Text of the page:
The 2018 Toyota 4Runner is muscular and gives off a capable appearance.

Interior Comfort, Quality, Ergonomics (8/10)

The 2018 Toyota 4Runner has a functional, strong motif that includes a lot of hard plastics and unadorned surfaces. This strong design may not appeal to some buyers, but the materials quality in the 4Runner is good and the cabin's design reinforces the rough-and-tumble of its exterior.

The front seats in the 4Runner are well done and comfortable, offering plenty of adjustment. The cloth seating in the lower trims is robust and well made while the leatherette and upper-end upholsteries are also well done. Most driver's controls and buttons are easy to find and use as well. The driver, however, will be required to sit and drive as if in a truck, which may not appeal to some.


The second row of seats is plain, but functional and useful. The three across bench is capable of carrying three kids easily and three adults with some squeezing. The bench is not quite wide enough for three child safety seats, however, but any kid in a booster or tall enough to sit without a safety adjustment will do fine in the middle. Upper trim levels offer seat tilting for the second row, which can enhance comfort on longer drives.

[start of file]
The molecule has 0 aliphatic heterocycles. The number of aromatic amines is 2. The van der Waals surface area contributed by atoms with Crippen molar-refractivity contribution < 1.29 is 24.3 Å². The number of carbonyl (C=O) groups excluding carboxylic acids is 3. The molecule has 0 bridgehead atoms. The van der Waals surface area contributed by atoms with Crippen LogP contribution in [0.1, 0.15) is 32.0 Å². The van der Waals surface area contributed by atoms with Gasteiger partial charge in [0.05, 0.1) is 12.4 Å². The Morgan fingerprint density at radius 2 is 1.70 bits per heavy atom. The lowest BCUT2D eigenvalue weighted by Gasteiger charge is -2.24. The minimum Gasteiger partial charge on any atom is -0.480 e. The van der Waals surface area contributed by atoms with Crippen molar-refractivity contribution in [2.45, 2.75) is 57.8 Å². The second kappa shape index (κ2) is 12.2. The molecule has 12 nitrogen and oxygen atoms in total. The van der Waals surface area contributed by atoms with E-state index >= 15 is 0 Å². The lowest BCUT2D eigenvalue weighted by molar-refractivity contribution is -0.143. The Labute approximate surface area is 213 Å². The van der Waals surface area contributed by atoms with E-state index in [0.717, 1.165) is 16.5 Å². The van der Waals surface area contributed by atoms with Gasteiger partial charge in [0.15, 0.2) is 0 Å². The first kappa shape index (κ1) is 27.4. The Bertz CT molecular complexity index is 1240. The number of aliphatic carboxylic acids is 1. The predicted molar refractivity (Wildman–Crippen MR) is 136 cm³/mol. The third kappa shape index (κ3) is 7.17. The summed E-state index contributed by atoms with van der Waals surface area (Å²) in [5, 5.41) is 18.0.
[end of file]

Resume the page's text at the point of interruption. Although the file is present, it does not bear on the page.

The third row of the 2018 4Runner is cramped and small, aimed entirely for children. It adds two more seating positions and can accommodate two child safety seats easily. Some cargo options are not available with the third row, including the very useful sliding cargo floor tray.

Cargo space itself is good in the 2018 Toyota 4Runner, standing at 9 cubic feet behind the third row and 47.2 cubic feet with the third row absent or folded down. There are 89.7 cubic feet of total cargo in the 4Runner with the second and third rows down. We note that folding the second row completely flat requires a little finesse.

We like the 4Runner's wide-opening liftgate and ease of access for cargo storage, though the higher loading floor compared to crossovers could be a problem for some. The optional pull-out cargo tray noted before is an excellent addition if the third row is not needed. This makes loading and unloading far easier.

Technology (7/10)

The 2018 Toyota 4Runner lags behind in its technology offering. Tech in the 4Runner is based on Toyota's Entune infotainment system. The base model 4Runners use a 6.1-inch touchscreen while the upgrade moves to a larger 8-inch screen. Voice recognition, a rearview camera, a USB port, and Bluetooth connectivity are standard. The upgrade option adds more apps and built-in navigation. Entune Premium includes apps like Pandora and Yelp as well.